In the event you did not already know this, letterboxing involves turning off the television, getting off the couch, gathering the basic human necessities to survive for a few hours away from a refrigerator, and wandering off into the woods. This includes, at a MINIMUM, one protein-bar per hour per person, one liter of water per hour per person, a functional compass, an emergency radio beacon, and a map of the area you intend to occupy. You should also consider a first aid kit, an extra set of warmer clothing, a pocket-knife or utility tool, a GPS receiver, a cell-phone, and pepper-spray. Carefully observing the above will maximize, but not insure, your chances of returning home intact. Ignoring it can, and eventually will, get you lost, hurt, and or dead. Prepare yourself properly, and consider yourself warned.


By following the directions included on this page, which neither RIBNAG nor any of its members present as wholly or even partially accurate, you accept complete responsibility for your actions and safety. You further agree that in no event will you hold RIBNAG or any of its members morally, criminally, or financially liable for any misfortunes that may befall you over the course of searching for this letterbox, including the return trip from said letterbox. By proceeding beyond this sentence, you certify that you have read all of the above, agree with it in its entirety and with no exceptions, and consider yourself mentally, physically, and chronologically competent to parse these two paragraphs, agree with them, and successfully undertake the task of finding, and returning from, the letterbox indicated herein.


Copyright ©2000-2017 RIBNAG. Permission is granted to copy, distribute and/or modify this document under the terms of the GNU Free Documentation License, Version 1.1 or any later version published by the Free Software Foundation; with the Invariant Section being this disclaimer, with no Front-Cover Texts, and with no Back-Cover Texts. A copy of the GNU FDL is available on request, or from the GNU website.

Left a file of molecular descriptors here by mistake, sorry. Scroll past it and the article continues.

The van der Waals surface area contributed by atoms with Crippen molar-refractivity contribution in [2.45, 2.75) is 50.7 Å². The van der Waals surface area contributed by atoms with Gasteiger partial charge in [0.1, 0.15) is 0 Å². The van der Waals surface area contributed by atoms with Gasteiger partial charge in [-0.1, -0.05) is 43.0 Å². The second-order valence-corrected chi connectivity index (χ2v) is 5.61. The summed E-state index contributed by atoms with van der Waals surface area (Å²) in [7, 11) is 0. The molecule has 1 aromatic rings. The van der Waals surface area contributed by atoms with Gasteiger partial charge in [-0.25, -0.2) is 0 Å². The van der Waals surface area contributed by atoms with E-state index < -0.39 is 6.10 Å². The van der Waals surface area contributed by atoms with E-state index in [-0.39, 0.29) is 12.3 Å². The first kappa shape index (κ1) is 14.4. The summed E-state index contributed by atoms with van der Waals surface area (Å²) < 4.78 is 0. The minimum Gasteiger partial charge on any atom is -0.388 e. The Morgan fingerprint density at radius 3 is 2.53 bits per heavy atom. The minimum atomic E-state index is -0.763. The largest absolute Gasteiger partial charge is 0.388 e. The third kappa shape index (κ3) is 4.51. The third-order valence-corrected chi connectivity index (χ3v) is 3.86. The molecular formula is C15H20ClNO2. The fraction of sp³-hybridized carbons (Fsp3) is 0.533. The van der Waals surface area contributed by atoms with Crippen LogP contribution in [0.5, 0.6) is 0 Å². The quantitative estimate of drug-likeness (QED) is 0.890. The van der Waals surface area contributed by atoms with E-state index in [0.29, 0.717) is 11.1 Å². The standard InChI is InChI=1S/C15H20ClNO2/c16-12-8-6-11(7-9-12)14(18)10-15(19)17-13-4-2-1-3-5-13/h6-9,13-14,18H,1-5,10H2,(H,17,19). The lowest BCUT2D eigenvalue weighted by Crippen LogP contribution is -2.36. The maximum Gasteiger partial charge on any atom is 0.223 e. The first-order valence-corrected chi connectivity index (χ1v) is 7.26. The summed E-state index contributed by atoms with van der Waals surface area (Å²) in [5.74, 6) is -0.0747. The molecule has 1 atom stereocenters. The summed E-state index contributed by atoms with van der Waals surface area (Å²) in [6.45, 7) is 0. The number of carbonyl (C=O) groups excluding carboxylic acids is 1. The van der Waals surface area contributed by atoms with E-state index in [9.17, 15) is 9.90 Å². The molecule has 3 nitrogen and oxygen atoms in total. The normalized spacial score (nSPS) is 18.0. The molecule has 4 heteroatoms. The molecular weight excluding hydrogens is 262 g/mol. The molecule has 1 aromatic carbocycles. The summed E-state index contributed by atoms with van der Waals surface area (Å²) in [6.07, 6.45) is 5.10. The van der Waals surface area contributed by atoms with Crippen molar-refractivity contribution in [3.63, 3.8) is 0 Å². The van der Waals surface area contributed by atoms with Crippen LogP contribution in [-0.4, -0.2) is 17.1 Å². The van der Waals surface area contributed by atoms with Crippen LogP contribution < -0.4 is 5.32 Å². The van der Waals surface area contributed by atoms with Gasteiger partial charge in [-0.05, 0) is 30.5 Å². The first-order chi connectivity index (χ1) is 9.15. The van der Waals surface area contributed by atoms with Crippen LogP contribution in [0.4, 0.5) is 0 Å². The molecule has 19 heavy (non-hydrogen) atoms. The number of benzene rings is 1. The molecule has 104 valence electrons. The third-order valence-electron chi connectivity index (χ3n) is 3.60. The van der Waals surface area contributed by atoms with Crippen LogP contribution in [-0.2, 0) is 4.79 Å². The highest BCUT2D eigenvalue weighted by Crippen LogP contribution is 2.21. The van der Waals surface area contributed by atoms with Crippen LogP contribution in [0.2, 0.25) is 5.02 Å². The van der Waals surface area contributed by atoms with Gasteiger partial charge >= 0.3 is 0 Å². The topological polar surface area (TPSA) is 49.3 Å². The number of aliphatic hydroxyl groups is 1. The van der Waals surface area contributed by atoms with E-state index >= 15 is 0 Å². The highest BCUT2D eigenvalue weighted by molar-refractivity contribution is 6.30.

Chick Hill (1 box)
Repaired and returned to service on 2007-09-01

The Chick Hill letterbox, located about 20 miles East of Bangor, Maine, sits atop a lovely mountain offering one of the best views in the area. The exact name of the mountain seems like something of a mystery, however. According to every source of information but one, it has the name "Chick Hill". Unfortunately, the one dissenting name comes from a 1994 USGS map, a fairly authoritative source. The USGS map gives it the name "Peaked Mountain", and shows Chick Hill roughly one kilometer further North. Whatever you want to call the mountain, the letterbox has the name "Chick Hill".

From Bangor, drive east on Rt. 9 for a while. 3.4 miles after Rt. 180 heads South, look for a paved road on the left (with a mailbox(?), on its right side, it looks like a driveway at first). Take it, and follow it to the end of the paved part. Park at the bus turnaround, but read the sign carefully (do this between 9am and 2pm on weekdays, or on a weekend, or during school vacations).

We have a 4 meter resolution satellite map to help you. The green line indicates the trails, and the dotted portions indicate possible alternate routes that involve some light bushwhacking. The very small area circled by the trail (not the dotted trail) in the upper right corner of the map contains a radio tower. Your actual destination lies just a bit SouthEast of the tower, but you can use it as a visual guide (both on the map and on the hike) to decide where to go. At the bottom of the map, you can see Rt. 9, right at the Penobscot/Hancock county line. The trail heading roughly south from the peak shows an alternate route, giving a nicer walk but having very poor trail markings and some scrambles up fairly steep, slippery slopes. If you already know that way, it provides a nicer hike, but don't try it otherwise.

From the bus turnaround, take the gravel road heading East and upwards. Follow it for just under a kilometer and bear right (South and uphill) at the split. Wind along for another kilometer, and you will end up at the radio tower. Walk on past the tower (on either side, your choice), and you will come out onto a ledge with a simply amazing view.

To claim your prize (as if the view alone doesn't make this hike totally worth the effort), start at the SouthEast-most cable anchor. Take 36 paces at 140° to come to the first pine on the way down. Standing at the pine, go 130° for 22 paces. You should have a low, long, narrow, roughly rectangular boulder right in front of you (or under you). Under the NorthWest end, move the smaller of the two stones to reveal the letterbox. re-hide it well, as a few dozen people will visit this peak on a given nice day.

To return to your car, you have two choices. You can go back down the road, remembering to turn left (West) at the split. Or, if you don't mind a bit of light bushwhacking, you can head West along the cliff until you hit trees, then start heading WNW until you hit the road. The second way actually follows a badly overgrown logging road, for those who feel bad about disturbing nature by bushwhacking. Just make sure not to go too far west (anything harder West than directly NorthWest counts as too far), or you'll end up doing some hard-core bushwhacking for quite a while.

Please visit the RIBNAG homepage at for more letterboxes planted by us, or just for general information about our group.

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